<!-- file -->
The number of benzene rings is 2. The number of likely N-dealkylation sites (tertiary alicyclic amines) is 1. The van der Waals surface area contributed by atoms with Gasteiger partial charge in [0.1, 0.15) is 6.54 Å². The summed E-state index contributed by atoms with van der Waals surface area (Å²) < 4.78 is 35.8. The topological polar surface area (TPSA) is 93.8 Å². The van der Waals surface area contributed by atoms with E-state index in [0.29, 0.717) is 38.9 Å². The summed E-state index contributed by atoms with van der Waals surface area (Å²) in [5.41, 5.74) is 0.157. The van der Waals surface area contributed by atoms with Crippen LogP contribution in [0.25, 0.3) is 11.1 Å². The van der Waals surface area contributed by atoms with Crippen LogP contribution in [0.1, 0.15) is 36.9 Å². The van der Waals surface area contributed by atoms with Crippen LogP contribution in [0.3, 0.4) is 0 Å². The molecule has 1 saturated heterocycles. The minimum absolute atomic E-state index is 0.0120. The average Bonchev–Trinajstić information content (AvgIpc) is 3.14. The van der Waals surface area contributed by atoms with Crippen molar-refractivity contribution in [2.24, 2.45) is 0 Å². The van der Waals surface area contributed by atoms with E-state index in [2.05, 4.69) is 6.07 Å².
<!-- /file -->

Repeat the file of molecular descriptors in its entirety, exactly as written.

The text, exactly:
The number of benzene rings is 2. The number of likely N-dealkylation sites (tertiary alicyclic amines) is 1. The van der Waals surface area contributed by atoms with Gasteiger partial charge in [0.1, 0.15) is 6.54 Å². The summed E-state index contributed by atoms with van der Waals surface area (Å²) < 4.78 is 35.8. The topological polar surface area (TPSA) is 93.8 Å². The van der Waals surface area contributed by atoms with E-state index in [0.29, 0.717) is 38.9 Å². The summed E-state index contributed by atoms with van der Waals surface area (Å²) in [5.41, 5.74) is 0.157. The van der Waals surface area contributed by atoms with Crippen LogP contribution in [0.25, 0.3) is 11.1 Å². The van der Waals surface area contributed by atoms with Crippen LogP contribution in [0.1, 0.15) is 36.9 Å². The van der Waals surface area contributed by atoms with Crippen LogP contribution in [0.3, 0.4) is 0 Å². The molecule has 1 saturated heterocycles. The minimum absolute atomic E-state index is 0.0120. The average Bonchev–Trinajstić information content (AvgIpc) is 3.14. The van der Waals surface area contributed by atoms with Crippen molar-refractivity contribution in [2.24, 2.45) is 0 Å². The van der Waals surface area contributed by atoms with E-state index in [2.05, 4.69) is 6.07 Å².